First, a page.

How to get your dog to sleep on a dog bed?
One of the most common problems that many dog owners face is encouraging their dog to sleep on their own dog bed.
They spend hours, days and sometimes even weeks by trying to train their canines to do that. If this does not work, they usually give up and let their four-legged friends to sleep next to them on their bed.
However, before letting this happen, as an owner you should be aware of some bad reasons why your dog should not sleep in your bed with you.
According to CDC, the most common parasites in dogs are hookworms and roundworms.
These parasites usually lay their eggs in dogs’ hair, where they can then easily be shed on your bed sheets.
Think about: do you really want to sleep with the eggs that are ready to hatch next to you any minute?
Risk of getting bubonic plague
Many of us mistakenly believe that bubonic plague is the disease of the past that does not exist anymore.
However, in reality the fleas living in the hair or our pets still carry this disease, and sleeping next to your dog put you at serious risk.
The official statistics says that in the period between 1977 and 1998 there were 23 registered cases of human bubonic plague, 5 of which appeared to be fatal.
In order to eliminate the risk of getting this disease, the veterinarians recommend not to let your dog sleep with you and conduct regular check-ups of your pets at a vet clinic.
Possibility to get a staph infection from your dog
Many dogs carry staph infections in their saliva, one of them is MRSA. MRSA is a dangerous bacterium that is resistant to many medicaments, which makes a disease difficult to treat.
If you let your dog sleep in your bed, the chances of catching a staph infection are increased.
Risk of allergies
Even if you are not allergic to your canine, you still might have many other allergies. Every time when your dog comes from outside, she brings a lot of different allergens in her hair and on paws that you might have reaction to.
A lot of dog owners sleeping with their dogs in one bed have noticed that they have such problems as sneezing and stuffy noses – the most common symptoms of an allergy that keep them awake and make sleep troubled.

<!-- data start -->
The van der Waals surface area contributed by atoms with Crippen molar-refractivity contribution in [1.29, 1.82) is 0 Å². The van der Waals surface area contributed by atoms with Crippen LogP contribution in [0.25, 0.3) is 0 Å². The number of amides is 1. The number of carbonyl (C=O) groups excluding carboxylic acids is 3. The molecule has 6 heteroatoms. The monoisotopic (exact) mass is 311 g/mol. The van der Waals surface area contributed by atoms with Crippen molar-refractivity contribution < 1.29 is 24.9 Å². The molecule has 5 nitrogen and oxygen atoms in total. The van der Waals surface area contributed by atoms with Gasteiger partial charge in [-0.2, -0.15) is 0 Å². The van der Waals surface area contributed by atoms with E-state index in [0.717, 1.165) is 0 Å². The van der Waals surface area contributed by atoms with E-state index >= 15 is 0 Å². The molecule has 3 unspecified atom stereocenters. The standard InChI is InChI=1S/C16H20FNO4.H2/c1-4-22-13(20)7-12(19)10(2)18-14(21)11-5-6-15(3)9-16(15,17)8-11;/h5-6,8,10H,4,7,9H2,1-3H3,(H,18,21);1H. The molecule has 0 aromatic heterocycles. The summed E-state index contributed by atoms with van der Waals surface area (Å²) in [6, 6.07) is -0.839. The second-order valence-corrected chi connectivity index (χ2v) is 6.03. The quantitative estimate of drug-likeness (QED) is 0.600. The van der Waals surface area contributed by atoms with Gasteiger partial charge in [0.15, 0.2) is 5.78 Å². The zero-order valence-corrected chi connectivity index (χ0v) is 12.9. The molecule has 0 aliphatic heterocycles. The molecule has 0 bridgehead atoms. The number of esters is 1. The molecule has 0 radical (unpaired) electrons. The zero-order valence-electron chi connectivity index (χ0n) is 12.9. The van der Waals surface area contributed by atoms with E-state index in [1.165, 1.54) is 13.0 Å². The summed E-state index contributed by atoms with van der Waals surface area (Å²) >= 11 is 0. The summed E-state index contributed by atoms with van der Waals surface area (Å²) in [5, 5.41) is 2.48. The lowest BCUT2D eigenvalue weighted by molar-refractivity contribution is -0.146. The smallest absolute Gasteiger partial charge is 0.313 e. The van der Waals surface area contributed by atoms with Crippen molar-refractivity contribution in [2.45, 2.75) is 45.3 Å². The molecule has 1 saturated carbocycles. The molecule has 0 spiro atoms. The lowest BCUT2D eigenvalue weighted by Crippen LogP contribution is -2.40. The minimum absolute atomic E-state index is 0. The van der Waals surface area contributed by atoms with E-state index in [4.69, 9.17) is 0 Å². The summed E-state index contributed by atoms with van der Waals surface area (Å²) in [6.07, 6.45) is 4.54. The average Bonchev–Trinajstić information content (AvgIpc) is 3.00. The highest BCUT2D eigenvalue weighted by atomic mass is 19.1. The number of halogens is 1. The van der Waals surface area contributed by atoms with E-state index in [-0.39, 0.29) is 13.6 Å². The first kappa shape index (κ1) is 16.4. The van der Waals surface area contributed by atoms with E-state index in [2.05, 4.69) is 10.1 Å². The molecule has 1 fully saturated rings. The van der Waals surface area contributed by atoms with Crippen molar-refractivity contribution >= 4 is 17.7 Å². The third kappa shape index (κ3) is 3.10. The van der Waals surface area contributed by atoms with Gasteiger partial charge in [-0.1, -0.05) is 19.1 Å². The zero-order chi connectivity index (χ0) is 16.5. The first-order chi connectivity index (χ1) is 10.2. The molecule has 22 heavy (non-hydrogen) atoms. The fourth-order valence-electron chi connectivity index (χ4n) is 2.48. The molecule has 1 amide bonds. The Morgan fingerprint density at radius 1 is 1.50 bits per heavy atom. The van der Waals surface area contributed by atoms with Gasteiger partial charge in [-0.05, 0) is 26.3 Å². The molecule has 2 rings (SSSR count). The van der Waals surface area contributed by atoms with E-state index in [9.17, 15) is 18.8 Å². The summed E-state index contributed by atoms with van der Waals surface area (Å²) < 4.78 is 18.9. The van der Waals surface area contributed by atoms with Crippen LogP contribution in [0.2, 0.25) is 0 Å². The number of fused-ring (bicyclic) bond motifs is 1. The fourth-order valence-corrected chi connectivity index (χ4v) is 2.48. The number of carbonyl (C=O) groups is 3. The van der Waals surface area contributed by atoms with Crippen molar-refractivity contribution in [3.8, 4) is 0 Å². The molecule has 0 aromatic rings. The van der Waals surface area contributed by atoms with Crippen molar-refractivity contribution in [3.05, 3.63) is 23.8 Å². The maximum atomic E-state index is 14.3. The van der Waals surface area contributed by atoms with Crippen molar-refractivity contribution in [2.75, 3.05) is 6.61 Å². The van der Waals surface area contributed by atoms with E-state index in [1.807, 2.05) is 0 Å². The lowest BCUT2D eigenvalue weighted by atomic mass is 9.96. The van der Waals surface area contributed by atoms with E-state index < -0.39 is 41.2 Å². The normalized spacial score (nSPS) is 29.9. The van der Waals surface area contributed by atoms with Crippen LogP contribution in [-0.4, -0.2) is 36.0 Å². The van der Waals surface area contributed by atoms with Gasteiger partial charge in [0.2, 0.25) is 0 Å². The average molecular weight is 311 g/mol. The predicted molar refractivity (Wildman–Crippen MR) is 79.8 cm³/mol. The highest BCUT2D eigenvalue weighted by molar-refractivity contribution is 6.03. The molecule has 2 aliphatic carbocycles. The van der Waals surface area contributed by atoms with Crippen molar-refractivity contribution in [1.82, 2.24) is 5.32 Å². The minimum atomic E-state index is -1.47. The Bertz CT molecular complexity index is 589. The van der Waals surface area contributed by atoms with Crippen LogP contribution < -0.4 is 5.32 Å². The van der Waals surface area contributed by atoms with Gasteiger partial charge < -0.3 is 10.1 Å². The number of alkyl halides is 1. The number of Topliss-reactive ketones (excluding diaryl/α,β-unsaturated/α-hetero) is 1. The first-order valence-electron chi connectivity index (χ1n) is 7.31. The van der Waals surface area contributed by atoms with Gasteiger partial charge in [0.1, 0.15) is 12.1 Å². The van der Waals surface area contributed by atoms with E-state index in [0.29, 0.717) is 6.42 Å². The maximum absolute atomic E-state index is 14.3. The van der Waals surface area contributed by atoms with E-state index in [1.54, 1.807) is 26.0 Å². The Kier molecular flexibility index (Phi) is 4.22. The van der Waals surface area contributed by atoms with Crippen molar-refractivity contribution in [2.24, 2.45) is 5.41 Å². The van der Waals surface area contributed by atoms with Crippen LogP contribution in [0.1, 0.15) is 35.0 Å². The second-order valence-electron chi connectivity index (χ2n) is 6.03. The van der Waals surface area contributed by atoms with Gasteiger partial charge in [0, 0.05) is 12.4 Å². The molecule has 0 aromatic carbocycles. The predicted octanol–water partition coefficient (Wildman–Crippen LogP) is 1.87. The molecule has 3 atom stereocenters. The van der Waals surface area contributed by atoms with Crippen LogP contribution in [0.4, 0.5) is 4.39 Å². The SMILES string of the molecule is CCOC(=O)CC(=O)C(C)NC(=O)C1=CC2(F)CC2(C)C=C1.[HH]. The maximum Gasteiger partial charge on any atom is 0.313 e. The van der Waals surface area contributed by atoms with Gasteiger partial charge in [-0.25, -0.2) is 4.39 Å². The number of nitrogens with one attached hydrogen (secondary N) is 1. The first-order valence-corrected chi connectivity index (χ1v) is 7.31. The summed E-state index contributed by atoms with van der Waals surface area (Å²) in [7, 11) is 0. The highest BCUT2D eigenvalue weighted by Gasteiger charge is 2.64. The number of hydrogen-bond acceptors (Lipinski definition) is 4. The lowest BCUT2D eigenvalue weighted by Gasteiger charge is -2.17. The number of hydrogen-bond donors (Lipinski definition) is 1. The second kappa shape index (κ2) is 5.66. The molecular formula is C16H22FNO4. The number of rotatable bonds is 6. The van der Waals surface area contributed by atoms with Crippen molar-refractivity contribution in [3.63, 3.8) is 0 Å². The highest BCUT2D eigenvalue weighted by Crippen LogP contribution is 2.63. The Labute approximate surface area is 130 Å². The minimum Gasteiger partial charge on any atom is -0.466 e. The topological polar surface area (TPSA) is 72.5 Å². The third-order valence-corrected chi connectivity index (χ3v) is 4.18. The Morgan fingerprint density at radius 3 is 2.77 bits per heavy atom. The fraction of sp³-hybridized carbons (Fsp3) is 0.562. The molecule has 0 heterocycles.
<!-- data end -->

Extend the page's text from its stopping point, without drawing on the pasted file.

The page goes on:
Now, when you know that letting your dog sleep in your bed is not a very good idea, even though it sounds pretty nice, you might start wondering how to get your dog to sleep on her own bed.
There are several steps that you need to follow in order to achieve success.
Step 1. Choose the right bed for your dog
When choosing a bed dog for you, the first thing you need to consider is how and in which pose your canine prefers to sleep.
Thus, if your dog likes to stretch out, the best time of bed for her will be a large rectangle mattress. Some dogs like to curl up in a shape of a ball, so they will enjoy a round or oval dog bed.
Also, do not forget to take your dog’s age into consideration: if you dog is in senior group, then the most comfortable bed will be a memory foam mattress, orthopedic or heated bed.
Remember: the more comfortable bed is, the faster you will train your dog to sleep on it.
Step 2: choose a proper spot for a dog bed
You should keep the bed visible, but not in the middle of a busy household. Neither you nor your dog will like if a dog bed will be placed in the busiest part of your house.
Even though a dog is a social animal that likes being around people, she still needs some privacy and proper rest. The best places for a dog bed are a living room or study room, where you spend a lot of time by working, reading or watching TV.
Step 3: Make a dog a safe place for your puppy
You dog will not start sleeping in a new bed unless she feels completely safe. It might take some time, so you need to stay patient and follow some recommendations.
The first thing that you might try is to put your dog’s favorite toy on her bed. Let her chew the toy and play with it in the bed. It will give your dog the feeling that there is no threat or danger.
If the dog bed is in crate, do not close the crate door by giving the dog freedom to come and go whenever she wants. It is not recommended to keep a dog in a crate locked for longer than 4 hours.
Step 4: Make sure that your dog understands where her bed is
Start leading your dog to her bed every time when come back home from a walk. By indicating a bed, teach your puppy the command ‘Go to your bed!’, and do not forget to hand your canine a little delicious treat when the command is followed.
This will help your dog to understand that sleeping time is associated with the dog bed, and soon she will start going to her bed herself, without any commands.
If the dog refuses to follow the command in the beginning, try not to yell or carry the dog to the bed because she will start associating it with negative emotions.
Training your dog to sleep in her own bed might take some time, and the most important thing for you to remember is to stay patient and not to give up.
It is definitely easier to abandon the idea of a dog bed and just let your canine friend to share your bed with you. However, in reality we all need and deserve our personal space and our own bed to get good and quality sleep.